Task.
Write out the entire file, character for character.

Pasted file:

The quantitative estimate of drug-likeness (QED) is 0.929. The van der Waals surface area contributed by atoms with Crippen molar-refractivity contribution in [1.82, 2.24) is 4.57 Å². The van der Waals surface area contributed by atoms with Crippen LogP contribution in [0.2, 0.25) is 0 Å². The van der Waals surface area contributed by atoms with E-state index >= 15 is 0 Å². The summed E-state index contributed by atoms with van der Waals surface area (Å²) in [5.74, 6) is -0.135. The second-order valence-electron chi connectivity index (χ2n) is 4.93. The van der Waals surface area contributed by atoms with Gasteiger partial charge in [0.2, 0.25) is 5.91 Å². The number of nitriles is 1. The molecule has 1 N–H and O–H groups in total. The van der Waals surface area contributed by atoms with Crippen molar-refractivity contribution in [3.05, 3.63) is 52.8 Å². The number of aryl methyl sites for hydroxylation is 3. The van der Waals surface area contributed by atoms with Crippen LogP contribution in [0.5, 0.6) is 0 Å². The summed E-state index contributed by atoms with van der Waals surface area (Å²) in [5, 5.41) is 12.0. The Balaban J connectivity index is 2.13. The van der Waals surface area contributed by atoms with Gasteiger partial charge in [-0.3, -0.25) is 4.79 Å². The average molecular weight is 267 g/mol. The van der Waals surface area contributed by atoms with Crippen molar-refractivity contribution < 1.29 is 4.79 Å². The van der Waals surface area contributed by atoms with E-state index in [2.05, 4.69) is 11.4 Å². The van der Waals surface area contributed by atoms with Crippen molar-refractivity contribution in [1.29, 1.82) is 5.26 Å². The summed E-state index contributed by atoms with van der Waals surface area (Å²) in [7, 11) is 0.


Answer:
The quantitative estimate of drug-likeness (QED) is 0.929. The van der Waals surface area contributed by atoms with Crippen molar-refractivity contribution in [1.82, 2.24) is 4.57 Å². The van der Waals surface area contributed by atoms with Crippen LogP contribution in [0.2, 0.25) is 0 Å². The van der Waals surface area contributed by atoms with E-state index >= 15 is 0 Å². The summed E-state index contributed by atoms with van der Waals surface area (Å²) in [5.74, 6) is -0.135. The second-order valence-electron chi connectivity index (χ2n) is 4.93. The van der Waals surface area contributed by atoms with Gasteiger partial charge in [0.2, 0.25) is 5.91 Å². The number of nitriles is 1. The molecule has 1 N–H and O–H groups in total. The van der Waals surface area contributed by atoms with Crippen molar-refractivity contribution in [3.05, 3.63) is 52.8 Å². The number of aryl methyl sites for hydroxylation is 3. The van der Waals surface area contributed by atoms with Crippen LogP contribution in [0.5, 0.6) is 0 Å². The summed E-state index contributed by atoms with van der Waals surface area (Å²) in [5, 5.41) is 12.0. The Balaban J connectivity index is 2.13. The van der Waals surface area contributed by atoms with Gasteiger partial charge in [-0.3, -0.25) is 4.79 Å². The average molecular weight is 267 g/mol. The van der Waals surface area contributed by atoms with Crippen molar-refractivity contribution < 1.29 is 4.79 Å². The van der Waals surface area contributed by atoms with E-state index in [2.05, 4.69) is 11.4 Å². The van der Waals surface area contributed by atoms with Crippen molar-refractivity contribution in [1.29, 1.82) is 5.26 Å². The summed E-state index contributed by atoms with van der Waals surface area (Å²) in [7, 11) is 0.